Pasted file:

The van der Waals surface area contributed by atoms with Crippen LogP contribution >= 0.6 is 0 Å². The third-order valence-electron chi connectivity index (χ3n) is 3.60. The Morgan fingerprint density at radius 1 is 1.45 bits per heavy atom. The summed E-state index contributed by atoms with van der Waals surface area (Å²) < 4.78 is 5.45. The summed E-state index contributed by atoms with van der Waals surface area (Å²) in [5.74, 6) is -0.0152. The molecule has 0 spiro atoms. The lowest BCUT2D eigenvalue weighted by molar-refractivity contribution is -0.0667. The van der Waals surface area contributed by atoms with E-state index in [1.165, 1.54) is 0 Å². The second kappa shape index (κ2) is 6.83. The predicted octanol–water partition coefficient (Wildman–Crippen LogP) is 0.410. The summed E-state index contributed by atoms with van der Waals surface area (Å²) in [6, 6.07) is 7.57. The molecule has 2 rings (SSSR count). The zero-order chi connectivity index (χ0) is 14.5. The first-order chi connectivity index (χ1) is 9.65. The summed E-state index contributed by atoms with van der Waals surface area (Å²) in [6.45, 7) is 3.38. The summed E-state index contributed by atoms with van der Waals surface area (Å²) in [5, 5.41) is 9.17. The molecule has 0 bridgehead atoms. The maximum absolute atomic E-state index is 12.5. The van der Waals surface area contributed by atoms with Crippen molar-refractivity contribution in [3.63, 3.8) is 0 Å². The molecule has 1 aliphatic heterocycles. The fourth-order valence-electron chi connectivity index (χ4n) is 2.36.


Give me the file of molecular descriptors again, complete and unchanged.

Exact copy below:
The van der Waals surface area contributed by atoms with Crippen LogP contribution >= 0.6 is 0 Å². The third-order valence-electron chi connectivity index (χ3n) is 3.60. The Morgan fingerprint density at radius 1 is 1.45 bits per heavy atom. The summed E-state index contributed by atoms with van der Waals surface area (Å²) < 4.78 is 5.45. The summed E-state index contributed by atoms with van der Waals surface area (Å²) in [5.74, 6) is -0.0152. The molecule has 0 spiro atoms. The lowest BCUT2D eigenvalue weighted by molar-refractivity contribution is -0.0667. The van der Waals surface area contributed by atoms with E-state index in [1.165, 1.54) is 0 Å². The second kappa shape index (κ2) is 6.83. The predicted octanol–water partition coefficient (Wildman–Crippen LogP) is 0.410. The summed E-state index contributed by atoms with van der Waals surface area (Å²) in [6, 6.07) is 7.57. The molecule has 2 rings (SSSR count). The zero-order chi connectivity index (χ0) is 14.5. The first-order chi connectivity index (χ1) is 9.65. The summed E-state index contributed by atoms with van der Waals surface area (Å²) in [6.45, 7) is 3.38. The summed E-state index contributed by atoms with van der Waals surface area (Å²) in [5, 5.41) is 9.17. The molecule has 0 bridgehead atoms. The maximum absolute atomic E-state index is 12.5. The van der Waals surface area contributed by atoms with Crippen molar-refractivity contribution in [3.63, 3.8) is 0 Å². The molecule has 1 aliphatic heterocycles. The fourth-order valence-electron chi connectivity index (χ4n) is 2.36.